When the FOMC minutes were released on Wednesday (August 21st) at 2:00 PM analysts and investors combed through all ten pages looking for some hint of when QE3 might be tapered or what new trigger was be watched by the Fed. This was old news from a time capsule: The meeting was three weeks earlier and the minutes don’t mention anything that happened since the meeting. Why is old news more important than the data and market action reported since the end of July? The newer news included unemployment, inflation, industrial production, car sales and housing starts as well as a new record high and subsequent 4% drop in the stock market.
The Fed’s monetary policy tools are no longer limited to open market operations, reserve ratios or the Fed Funds rate. What they say is now as important as what they do. This shift goes back to 2003 when the FOMC began issuing statements immediately after their meetings. “Talk policy” expanded further under Ben Bernanke with press conferences and even a brief course on monetary policy and the Great Recession at the George Washington University. Gillian Tett writes in the Financial Times that other central banks are following the Fed in trying to talk the economy forward and that the development is being studied by Douglas Holmes, a professor of anthropology.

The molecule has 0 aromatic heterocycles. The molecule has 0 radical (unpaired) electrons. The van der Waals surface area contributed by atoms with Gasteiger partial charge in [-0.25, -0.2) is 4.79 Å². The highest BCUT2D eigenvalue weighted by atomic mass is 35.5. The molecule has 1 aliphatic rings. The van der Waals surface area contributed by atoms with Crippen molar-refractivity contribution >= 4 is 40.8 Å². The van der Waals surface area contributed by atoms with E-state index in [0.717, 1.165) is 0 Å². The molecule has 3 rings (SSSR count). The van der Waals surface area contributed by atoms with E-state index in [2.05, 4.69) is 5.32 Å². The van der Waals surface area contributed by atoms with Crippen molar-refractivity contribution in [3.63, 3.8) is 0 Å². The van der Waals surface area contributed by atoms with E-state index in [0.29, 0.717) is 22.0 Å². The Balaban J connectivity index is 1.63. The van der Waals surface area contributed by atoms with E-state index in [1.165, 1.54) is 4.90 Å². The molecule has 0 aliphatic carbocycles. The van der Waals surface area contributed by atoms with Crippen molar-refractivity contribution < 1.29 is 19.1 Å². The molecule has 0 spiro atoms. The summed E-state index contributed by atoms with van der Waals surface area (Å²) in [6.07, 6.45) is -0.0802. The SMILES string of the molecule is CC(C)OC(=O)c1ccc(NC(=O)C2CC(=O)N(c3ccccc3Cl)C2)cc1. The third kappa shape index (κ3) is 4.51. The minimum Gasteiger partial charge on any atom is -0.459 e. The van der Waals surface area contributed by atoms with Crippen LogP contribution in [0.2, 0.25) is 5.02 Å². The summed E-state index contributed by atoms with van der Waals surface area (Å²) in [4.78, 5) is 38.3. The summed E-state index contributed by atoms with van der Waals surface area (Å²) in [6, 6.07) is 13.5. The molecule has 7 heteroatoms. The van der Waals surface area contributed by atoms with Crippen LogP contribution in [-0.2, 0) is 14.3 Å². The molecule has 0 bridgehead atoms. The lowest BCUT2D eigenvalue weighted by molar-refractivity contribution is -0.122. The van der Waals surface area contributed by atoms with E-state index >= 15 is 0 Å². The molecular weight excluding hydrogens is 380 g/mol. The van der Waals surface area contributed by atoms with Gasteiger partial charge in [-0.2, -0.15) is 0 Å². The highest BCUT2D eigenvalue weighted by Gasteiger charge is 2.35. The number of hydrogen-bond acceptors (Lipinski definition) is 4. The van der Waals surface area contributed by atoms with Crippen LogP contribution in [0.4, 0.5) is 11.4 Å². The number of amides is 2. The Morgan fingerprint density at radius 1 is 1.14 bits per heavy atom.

Increased communication is welcomed by most investors and analysts as greater transparency. However, we need to recognize what is happening. The central bank is not simply opening its kimono, it is using its speeches and reports in an effort to encourage us to accept its view of the economy and act accordingly. It tells us about QE3 to enhance its stimulative effects and encourage us to borrow or lend, and spend, to boost the economy. This is rhetoric, not reporting; preaching as well as publication.
All this jaw-boning should be familiar to everyone in the financial markets. Virtually every CEO and investor relations officer does this when they generously give “guidance” in forward looking statements about the next earnings report. If they do it well, investors respond by buying their stock.
It wasn’t always like this. Under Greenspan, Volcker and other Fed chairman, central bankers rarely spoke. Fed watchers – monetary theory’s version of Kremlinologists – interpreted the Fed’s open market operations for the rest of us. On rare occasions when the something needed to be said, the Fed chairman, disguised as an unnamed senior fed official, would grant an interview that always found its way to the front page of the Wall Street Journal.